It was 1980 when accomplished pentathlete Diane Jones-Konihowski was set to head to Moscow for the Summer Olympics. But a boycott forced her to miss out competing in her final Olympic Games.
The now 70-year-old lives in Calgary and she recalled her bold opposition to the boycott, despite it being unpopular to speak out.
“I spoke out strongly against it. I felt it was wrong and I got lambasted in the media. Girls in my apartment got obscene phone calls — it was just horrible,” Jones-Konihowski said. “It didn’t make sense to me and at the end of the day it hurts athletes.”
Following an invitation from Russian officials to still compete, she considered going without national representation and despite the boycott. But Jones-Konihowski made a decision to bow out, fearing for her safety.
“Without me there, the competition was gone because I was a realistic podium hopeful,” Jones-Konihowski said. “It was a Russian sweep of the event and they wanted to have some competition. I had to think long and hard whether I was to go and I chose not to — it was unsafe and an angry environment for Canada.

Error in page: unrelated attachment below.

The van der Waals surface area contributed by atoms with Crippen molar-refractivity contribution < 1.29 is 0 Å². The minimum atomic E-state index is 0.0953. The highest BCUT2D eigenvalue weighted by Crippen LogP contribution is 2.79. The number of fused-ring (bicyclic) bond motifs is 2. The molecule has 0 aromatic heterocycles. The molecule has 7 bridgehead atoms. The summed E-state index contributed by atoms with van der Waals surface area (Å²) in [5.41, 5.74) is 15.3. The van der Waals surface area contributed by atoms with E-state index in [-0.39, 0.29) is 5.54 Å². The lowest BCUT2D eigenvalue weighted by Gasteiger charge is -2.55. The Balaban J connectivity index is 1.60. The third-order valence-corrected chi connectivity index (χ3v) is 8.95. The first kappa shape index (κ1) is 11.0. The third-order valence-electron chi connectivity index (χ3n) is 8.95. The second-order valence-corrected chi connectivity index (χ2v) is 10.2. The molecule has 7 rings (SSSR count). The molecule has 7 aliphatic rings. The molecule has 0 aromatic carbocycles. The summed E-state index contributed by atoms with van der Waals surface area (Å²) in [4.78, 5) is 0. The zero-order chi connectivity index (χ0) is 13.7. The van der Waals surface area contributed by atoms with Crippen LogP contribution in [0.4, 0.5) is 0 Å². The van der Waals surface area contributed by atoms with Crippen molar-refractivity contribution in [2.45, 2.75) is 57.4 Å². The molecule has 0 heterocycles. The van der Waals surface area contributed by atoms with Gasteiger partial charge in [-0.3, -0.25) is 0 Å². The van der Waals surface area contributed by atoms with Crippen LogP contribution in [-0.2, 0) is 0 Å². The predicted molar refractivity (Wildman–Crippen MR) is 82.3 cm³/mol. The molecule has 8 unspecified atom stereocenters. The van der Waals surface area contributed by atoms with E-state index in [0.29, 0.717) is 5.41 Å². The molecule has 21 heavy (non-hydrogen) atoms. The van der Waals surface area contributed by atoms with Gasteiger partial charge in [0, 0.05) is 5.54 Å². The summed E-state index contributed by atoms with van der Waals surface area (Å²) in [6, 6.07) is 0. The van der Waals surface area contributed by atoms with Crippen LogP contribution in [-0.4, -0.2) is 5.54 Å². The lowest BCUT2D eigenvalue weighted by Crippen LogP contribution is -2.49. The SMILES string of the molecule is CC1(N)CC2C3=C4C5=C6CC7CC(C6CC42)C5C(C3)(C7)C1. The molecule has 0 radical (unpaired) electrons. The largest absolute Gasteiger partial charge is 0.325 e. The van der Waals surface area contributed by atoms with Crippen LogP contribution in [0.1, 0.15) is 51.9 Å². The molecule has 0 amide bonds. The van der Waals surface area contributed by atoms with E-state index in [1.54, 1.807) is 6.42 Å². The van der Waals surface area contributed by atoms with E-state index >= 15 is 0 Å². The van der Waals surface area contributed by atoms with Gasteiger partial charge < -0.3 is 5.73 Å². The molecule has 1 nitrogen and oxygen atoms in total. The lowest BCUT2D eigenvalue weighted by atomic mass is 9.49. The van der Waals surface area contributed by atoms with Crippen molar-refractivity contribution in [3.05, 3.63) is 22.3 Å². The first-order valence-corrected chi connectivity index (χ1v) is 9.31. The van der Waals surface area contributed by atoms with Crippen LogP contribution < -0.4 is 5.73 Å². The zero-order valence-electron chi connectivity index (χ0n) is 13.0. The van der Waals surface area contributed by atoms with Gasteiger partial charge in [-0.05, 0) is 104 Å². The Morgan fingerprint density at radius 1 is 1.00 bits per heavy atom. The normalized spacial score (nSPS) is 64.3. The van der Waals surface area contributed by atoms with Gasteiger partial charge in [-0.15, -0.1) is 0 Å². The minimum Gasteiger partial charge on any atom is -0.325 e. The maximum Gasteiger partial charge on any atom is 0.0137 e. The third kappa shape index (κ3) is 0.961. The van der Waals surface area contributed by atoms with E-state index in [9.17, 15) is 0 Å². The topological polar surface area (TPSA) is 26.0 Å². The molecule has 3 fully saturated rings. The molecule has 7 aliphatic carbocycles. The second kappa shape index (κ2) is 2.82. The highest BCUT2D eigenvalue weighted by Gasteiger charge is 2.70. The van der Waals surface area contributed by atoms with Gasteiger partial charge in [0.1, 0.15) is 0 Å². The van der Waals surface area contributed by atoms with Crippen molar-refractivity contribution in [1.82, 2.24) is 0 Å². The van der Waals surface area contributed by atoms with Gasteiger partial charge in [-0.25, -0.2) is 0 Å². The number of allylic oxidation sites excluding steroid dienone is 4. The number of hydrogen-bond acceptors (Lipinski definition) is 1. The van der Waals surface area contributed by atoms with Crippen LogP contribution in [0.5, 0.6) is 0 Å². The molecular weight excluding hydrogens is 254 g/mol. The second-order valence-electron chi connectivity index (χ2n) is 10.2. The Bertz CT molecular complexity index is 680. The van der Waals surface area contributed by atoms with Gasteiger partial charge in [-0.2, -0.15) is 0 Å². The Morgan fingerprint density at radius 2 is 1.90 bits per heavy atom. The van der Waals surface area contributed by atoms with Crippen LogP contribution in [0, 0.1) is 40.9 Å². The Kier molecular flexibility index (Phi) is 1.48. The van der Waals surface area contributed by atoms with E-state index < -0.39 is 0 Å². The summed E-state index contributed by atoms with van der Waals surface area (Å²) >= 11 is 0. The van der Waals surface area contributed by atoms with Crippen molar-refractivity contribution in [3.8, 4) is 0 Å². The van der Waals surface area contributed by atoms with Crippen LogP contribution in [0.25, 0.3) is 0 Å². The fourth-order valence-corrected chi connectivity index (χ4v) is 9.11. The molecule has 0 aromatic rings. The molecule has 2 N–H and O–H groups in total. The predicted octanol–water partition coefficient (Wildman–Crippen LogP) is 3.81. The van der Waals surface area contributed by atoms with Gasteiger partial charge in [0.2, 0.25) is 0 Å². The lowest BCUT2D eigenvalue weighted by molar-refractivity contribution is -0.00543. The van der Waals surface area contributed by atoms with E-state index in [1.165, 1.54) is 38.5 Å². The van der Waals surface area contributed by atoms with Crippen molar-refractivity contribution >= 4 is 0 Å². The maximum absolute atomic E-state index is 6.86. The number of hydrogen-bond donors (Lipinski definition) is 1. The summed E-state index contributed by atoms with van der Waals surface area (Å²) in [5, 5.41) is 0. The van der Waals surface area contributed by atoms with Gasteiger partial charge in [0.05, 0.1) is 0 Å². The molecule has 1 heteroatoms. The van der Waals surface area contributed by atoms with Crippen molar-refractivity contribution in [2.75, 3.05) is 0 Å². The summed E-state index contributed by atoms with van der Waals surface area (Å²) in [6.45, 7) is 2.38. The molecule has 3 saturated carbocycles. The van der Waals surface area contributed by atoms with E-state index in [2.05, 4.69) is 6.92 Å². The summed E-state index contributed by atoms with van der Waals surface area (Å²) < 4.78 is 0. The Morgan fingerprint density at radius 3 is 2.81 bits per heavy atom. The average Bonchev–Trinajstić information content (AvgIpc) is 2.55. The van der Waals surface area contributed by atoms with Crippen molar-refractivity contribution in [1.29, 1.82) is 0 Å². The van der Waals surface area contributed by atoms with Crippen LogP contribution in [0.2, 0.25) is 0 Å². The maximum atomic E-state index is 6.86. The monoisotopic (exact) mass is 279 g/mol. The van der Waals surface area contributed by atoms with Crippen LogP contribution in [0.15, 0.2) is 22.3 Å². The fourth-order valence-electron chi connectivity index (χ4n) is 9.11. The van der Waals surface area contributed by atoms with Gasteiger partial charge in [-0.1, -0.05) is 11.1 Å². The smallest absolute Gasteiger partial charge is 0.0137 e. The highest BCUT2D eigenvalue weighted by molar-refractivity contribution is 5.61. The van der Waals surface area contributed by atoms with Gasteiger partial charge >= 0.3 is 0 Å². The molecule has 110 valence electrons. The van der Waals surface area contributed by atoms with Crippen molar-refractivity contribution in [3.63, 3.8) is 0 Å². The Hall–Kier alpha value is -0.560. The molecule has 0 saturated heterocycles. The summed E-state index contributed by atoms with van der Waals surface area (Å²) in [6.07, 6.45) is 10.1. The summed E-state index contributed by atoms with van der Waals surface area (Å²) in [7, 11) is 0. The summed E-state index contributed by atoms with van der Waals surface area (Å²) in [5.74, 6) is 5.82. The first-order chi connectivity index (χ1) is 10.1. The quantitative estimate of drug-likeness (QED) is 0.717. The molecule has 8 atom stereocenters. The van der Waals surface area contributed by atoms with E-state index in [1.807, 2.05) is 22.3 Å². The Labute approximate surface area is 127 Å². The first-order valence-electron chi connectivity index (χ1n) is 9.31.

“A couple years later I regretted that decision. Even if I wasn’t representing Canada, I could have realized my dreams.”
She doesn’t want athletes destined for the Beijing Games to miss out because of politics.
“The Olympics is the biggest show in the world and if you want to make a political statement, you choose the Olympic Games,” Jones-Konihowski said.
“If they think they’re gonna hurt China by not showing up, they are very wrong.”
At Tokyo’s closing ceremonies, the Canadian Olympic Committee’s CEO David Shoemaker said there are concerns, but want their athletes to represent Canada in the 2022 Winter Olympics.
“We believe strongly a boycott is not the answer,” Shoemaker said. “Sport has unique power to bring people together, to inspire Canadians, and Team Canada’s presence in Beijing and the dialogue created by our presence from our winter performance is something we should cherish.”
Experts studying Canada-China relations say there is no question China is concerned what a boycott could do to their international reputation but it won’t be enough to fundamentally change their policies. One such experts is Gordon Houlden, director at the China Institute at the University of Alberta.
“A boycott in effect sends a moral signal we aren’t happy with China,” Houlden said. “That signal is sent but will there be a change on the ground? Will China shift their views? I doubt it.”